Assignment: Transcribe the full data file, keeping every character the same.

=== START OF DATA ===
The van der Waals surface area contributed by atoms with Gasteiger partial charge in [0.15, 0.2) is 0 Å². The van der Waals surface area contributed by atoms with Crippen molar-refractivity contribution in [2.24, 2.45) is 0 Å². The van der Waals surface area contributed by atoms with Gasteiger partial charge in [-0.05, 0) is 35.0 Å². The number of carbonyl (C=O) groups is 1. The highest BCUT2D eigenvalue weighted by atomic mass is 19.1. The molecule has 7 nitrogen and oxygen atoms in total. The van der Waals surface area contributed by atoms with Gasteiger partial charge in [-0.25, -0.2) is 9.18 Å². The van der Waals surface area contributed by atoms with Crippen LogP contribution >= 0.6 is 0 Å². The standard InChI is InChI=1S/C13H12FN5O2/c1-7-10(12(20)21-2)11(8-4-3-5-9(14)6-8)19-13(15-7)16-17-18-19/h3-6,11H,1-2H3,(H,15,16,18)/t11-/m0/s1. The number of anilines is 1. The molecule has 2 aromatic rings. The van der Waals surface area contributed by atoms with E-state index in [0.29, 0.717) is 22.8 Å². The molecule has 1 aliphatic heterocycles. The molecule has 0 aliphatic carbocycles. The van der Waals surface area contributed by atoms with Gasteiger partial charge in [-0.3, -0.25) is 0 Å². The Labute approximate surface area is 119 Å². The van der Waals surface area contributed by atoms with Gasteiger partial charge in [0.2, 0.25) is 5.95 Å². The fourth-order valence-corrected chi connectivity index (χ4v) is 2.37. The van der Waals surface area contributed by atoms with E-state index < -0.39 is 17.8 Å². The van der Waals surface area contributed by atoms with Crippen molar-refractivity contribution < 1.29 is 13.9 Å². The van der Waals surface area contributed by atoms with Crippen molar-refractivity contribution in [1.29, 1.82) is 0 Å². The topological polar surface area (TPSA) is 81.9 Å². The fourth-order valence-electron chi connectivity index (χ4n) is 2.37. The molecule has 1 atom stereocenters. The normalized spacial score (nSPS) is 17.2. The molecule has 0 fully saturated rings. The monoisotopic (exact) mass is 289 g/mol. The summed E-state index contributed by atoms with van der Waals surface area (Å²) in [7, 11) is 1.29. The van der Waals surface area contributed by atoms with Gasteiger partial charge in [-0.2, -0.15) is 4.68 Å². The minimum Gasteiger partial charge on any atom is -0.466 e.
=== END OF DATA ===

The van der Waals surface area contributed by atoms with Gasteiger partial charge in [0.15, 0.2) is 0 Å². The van der Waals surface area contributed by atoms with Crippen molar-refractivity contribution in [2.24, 2.45) is 0 Å². The van der Waals surface area contributed by atoms with Gasteiger partial charge in [-0.05, 0) is 35.0 Å². The number of carbonyl (C=O) groups is 1. The highest BCUT2D eigenvalue weighted by atomic mass is 19.1. The molecule has 7 nitrogen and oxygen atoms in total. The van der Waals surface area contributed by atoms with Gasteiger partial charge in [-0.25, -0.2) is 9.18 Å². The van der Waals surface area contributed by atoms with Crippen LogP contribution >= 0.6 is 0 Å². The standard InChI is InChI=1S/C13H12FN5O2/c1-7-10(12(20)21-2)11(8-4-3-5-9(14)6-8)19-13(15-7)16-17-18-19/h3-6,11H,1-2H3,(H,15,16,18)/t11-/m0/s1. The number of anilines is 1. The molecule has 2 aromatic rings. The van der Waals surface area contributed by atoms with E-state index in [0.29, 0.717) is 22.8 Å². The molecule has 1 aliphatic heterocycles. The molecule has 0 aliphatic carbocycles. The van der Waals surface area contributed by atoms with Gasteiger partial charge in [-0.3, -0.25) is 0 Å². The Labute approximate surface area is 119 Å². The van der Waals surface area contributed by atoms with Gasteiger partial charge in [0.2, 0.25) is 5.95 Å². The fourth-order valence-corrected chi connectivity index (χ4v) is 2.37. The van der Waals surface area contributed by atoms with E-state index < -0.39 is 17.8 Å². The van der Waals surface area contributed by atoms with Crippen molar-refractivity contribution < 1.29 is 13.9 Å². The van der Waals surface area contributed by atoms with Crippen molar-refractivity contribution in [1.29, 1.82) is 0 Å². The topological polar surface area (TPSA) is 81.9 Å². The fourth-order valence-electron chi connectivity index (χ4n) is 2.37. The molecule has 1 atom stereocenters. The normalized spacial score (nSPS) is 17.2. The molecule has 0 fully saturated rings. The monoisotopic (exact) mass is 289 g/mol. The summed E-state index contributed by atoms with van der Waals surface area (Å²) in [7, 11) is 1.29. The van der Waals surface area contributed by atoms with Gasteiger partial charge in [-0.2, -0.15) is 4.68 Å². The minimum Gasteiger partial charge on any atom is -0.466 e.